Non-weight bearing is advised to prevent movement or displacement of the fracture site. If the healing is ‘routine’ or normal, and the fracture does not move and remains stable, the goal is to avoid ankle fracture surgery to re-align the fracture. The weight-bearing restrictions will also depend on the location and nature of the fracture. Patients can be non-weight bearing in a cast, or more often, a boot.

Weight-bearing progressions will be directed by the physician directly overseeing care for the ankle fracture. Advances are usually aligned with soft tissue and fractured bone healing times (muscle, ligaments, and tendons) and progress slowly.  

How long should you stay off a fractured ankle?  

An ankle break or fracture can make it difficult to perform everyday activities, but it’s important to stay off an injured ankle for as long as the physician says. The physician has clear insight into how the ankle fractures are healing through routine x-rays and imaging.   

Between known healing times and individual healing progression, each physician typically has guidelines they follow to help determine when to clear a patient to start partial weight-bearing.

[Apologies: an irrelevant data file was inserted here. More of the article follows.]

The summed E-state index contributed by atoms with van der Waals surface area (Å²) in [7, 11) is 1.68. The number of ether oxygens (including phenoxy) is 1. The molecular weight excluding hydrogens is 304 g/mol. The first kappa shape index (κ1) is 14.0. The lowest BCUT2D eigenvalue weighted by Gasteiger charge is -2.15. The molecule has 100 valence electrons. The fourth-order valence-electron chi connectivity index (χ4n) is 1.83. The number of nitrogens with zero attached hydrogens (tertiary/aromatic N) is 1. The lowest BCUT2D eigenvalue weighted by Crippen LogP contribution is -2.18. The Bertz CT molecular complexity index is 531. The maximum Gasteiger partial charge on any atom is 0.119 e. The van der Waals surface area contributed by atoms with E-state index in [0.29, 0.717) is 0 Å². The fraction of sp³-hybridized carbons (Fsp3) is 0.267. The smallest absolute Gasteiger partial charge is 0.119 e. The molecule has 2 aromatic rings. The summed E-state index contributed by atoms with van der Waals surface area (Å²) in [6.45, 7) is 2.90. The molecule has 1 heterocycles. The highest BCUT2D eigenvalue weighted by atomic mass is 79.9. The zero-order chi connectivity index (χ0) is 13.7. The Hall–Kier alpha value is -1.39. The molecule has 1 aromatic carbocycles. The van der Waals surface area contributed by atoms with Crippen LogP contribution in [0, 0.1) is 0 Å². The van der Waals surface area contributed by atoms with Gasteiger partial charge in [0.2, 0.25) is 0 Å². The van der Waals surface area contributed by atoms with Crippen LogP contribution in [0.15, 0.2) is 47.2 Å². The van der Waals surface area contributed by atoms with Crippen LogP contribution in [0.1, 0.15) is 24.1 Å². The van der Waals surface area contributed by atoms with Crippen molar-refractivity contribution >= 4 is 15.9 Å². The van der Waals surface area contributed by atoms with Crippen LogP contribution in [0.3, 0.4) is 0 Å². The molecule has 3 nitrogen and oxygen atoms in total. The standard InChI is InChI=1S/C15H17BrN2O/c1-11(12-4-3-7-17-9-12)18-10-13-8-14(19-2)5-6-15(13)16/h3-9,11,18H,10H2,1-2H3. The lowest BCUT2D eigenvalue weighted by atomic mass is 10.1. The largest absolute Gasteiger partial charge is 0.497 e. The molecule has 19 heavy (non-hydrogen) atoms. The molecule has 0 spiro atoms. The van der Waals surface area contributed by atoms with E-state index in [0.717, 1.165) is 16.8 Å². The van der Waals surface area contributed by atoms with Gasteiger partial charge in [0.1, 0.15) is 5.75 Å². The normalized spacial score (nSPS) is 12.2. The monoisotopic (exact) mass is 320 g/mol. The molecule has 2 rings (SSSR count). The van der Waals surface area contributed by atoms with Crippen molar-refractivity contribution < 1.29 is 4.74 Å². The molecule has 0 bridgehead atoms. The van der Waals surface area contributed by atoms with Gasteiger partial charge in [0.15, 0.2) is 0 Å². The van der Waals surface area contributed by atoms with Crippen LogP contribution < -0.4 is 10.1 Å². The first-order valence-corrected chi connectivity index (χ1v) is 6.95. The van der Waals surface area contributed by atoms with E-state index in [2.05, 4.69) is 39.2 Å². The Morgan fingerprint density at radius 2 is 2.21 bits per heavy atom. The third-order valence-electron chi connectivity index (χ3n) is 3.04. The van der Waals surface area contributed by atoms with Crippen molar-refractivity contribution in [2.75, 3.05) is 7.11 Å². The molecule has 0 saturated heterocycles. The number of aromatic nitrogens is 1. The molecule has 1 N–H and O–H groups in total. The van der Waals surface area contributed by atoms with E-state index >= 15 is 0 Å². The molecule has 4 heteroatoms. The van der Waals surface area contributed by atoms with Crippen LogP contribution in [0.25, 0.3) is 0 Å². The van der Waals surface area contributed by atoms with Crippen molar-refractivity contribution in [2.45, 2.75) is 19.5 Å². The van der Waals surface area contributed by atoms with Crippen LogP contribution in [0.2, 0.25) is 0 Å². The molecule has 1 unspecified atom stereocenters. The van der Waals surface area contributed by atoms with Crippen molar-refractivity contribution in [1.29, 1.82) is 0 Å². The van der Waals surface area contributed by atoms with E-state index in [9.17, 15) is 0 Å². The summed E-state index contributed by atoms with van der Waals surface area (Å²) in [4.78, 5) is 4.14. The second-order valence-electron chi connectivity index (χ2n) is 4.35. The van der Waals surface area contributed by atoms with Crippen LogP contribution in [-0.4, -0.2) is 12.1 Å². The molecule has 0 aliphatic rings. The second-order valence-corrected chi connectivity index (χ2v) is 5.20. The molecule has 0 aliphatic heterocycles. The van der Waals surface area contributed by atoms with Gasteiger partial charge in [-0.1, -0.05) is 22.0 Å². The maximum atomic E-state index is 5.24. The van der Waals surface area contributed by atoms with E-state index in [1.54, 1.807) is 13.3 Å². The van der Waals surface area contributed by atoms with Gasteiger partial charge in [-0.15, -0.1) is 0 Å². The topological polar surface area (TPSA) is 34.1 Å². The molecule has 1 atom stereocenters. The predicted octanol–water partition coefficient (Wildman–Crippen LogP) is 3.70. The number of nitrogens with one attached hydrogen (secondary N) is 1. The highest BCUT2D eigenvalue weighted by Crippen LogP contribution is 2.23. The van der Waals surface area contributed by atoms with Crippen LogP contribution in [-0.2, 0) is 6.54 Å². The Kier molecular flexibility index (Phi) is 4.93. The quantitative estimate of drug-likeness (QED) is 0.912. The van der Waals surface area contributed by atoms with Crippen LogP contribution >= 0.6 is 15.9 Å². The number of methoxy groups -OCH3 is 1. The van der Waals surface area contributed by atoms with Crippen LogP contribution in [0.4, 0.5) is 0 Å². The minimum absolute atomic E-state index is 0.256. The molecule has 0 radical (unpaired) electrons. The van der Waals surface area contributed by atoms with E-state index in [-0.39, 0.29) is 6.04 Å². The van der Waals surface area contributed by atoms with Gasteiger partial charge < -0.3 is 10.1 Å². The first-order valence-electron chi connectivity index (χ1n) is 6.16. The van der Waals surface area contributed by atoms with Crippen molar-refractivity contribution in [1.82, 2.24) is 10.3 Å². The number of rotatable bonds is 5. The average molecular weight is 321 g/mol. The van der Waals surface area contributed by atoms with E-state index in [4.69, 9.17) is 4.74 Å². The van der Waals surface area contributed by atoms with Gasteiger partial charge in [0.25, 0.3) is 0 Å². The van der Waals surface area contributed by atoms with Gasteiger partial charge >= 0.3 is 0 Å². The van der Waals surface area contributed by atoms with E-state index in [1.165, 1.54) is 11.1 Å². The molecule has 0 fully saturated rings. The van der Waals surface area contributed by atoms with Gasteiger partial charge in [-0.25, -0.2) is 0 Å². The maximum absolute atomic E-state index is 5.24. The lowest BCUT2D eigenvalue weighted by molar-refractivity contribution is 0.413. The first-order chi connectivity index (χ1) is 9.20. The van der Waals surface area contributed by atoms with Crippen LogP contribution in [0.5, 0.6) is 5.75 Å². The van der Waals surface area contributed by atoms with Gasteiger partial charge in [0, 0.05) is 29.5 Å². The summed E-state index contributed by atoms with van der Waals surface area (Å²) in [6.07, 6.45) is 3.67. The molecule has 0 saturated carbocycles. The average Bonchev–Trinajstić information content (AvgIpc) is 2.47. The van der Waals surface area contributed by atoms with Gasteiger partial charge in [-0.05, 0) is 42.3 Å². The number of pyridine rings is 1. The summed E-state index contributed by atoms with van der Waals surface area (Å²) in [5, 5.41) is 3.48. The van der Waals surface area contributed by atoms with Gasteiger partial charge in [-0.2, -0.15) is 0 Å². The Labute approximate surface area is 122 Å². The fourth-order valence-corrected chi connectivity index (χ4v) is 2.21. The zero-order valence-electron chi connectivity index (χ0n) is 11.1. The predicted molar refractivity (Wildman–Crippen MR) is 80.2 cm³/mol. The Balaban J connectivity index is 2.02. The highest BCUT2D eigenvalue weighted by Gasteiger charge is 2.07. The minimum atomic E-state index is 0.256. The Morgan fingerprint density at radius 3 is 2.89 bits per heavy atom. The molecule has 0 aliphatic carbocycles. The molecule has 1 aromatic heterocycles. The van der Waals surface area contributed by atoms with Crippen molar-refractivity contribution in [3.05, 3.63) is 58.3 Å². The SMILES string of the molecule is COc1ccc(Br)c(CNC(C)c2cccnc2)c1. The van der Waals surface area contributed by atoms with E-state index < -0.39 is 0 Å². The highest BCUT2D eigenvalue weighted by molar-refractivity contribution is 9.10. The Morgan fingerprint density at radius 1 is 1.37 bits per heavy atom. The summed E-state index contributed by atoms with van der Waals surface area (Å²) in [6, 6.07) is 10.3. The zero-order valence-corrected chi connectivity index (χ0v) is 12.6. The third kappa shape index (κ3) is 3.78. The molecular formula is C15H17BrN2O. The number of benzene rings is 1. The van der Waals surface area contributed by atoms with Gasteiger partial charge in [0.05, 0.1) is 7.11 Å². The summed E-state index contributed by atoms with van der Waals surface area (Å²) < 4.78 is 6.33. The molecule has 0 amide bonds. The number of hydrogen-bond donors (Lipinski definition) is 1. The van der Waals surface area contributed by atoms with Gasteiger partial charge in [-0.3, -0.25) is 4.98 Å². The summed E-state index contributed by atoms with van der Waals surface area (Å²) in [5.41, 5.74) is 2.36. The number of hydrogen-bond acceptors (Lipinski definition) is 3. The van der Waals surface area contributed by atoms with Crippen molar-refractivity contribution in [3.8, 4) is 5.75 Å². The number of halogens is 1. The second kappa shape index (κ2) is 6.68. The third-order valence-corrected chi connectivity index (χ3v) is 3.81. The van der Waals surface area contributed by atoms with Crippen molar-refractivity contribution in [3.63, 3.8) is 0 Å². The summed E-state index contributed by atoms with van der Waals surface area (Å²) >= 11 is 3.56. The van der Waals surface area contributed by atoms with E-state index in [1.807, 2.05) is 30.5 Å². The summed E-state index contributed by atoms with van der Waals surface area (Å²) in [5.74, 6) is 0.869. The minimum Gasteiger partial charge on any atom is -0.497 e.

We also recognize the importance of respecting fracture healing time and allowing the fracture site to heal. That being said, staying off a fractured ankle does not mean bed rest and no mobility.  

Early intervention in physical therapy means pain-free mobility, and choosing the proper treatment to address pain, decreased flexibility, mobility, and muscle activation before a patient can progress to weight-bearing status. There is plenty to work on while off the ankle, allowing that healing to occur. Early intervention and the help of a physical therapist may be beneficial while allowing the fracture site to heal. Once you gain some strength and mobility before you put weight through the leg, this gives you a leg up when cleared to begin weight-bearing.